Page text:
REVIEWS

“The final image is of a tea bowl mended with traditional gold joinery: a neat symbol for the way that ritual can restore a broken soul. The many fragments of this show do not adhere with the same smoothness… but there’s much here that glisters all the same.”—Andrew Fuhrmann, The Age

“Umiumare’s homage to Okuni, the power of ritual and female strength is a captivating work. It is fitting that this performance takes place in a gallery as what we witness often feel like art coming to life. She may be attempting to awaken the spirit of Okuni in Buried TeaBowl – Okuni, but through her generous guidance, Umiumare helps free the spirit inside all of us and provide us with a profoundly moving awakening.”—Myron My, mymelbournearts.com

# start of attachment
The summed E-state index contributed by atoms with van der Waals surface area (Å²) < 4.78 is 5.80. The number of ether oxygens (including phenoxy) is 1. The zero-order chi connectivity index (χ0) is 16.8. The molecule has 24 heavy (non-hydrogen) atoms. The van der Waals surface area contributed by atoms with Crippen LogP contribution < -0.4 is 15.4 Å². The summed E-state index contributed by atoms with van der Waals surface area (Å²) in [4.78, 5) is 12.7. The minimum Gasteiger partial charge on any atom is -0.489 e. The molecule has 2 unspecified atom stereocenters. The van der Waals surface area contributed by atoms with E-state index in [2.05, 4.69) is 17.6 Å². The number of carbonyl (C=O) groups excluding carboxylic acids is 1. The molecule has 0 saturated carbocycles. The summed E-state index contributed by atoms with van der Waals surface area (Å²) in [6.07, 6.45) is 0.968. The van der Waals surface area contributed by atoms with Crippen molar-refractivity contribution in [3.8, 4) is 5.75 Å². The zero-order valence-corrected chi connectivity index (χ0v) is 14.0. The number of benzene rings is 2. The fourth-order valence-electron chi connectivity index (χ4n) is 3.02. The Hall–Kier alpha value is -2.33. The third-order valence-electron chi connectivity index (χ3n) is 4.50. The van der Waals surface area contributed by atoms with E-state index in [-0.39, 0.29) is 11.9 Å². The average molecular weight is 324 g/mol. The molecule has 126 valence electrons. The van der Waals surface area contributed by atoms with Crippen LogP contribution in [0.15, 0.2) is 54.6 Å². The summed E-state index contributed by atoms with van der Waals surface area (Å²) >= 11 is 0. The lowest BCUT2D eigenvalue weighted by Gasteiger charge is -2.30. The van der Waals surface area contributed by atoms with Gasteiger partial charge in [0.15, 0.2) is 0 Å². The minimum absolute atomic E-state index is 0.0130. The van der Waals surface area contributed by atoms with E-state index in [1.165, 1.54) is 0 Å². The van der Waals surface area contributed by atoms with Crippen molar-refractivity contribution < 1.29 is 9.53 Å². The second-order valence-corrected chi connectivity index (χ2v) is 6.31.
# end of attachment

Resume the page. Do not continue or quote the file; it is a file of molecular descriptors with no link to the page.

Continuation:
Butoh—the dance world’s punk rock—
is here to disrupt your preconceptions of dance

Tickets are now on sale for the eagerly-awaited 2019 ButohOUT! Festival—Forbidden Laughter. Thanks to pioneering Japanese-Australian performance artists Yumi Umiumare and Takashi Takiguchi, Melburnians have the chance to experience this unique and captivating dance form. Incorporating elements of cabaret, Bouffon, burlesque and visual installations, Forbidden Laughter is created by Yumi Umiumare along with award-winning performer Maude Davey, and the unstoppable force of WEAVE Movement Theatre, devious duo Willow J Conway and Zya Kane, and the Butoh OUT! Ensemble.

About Butoh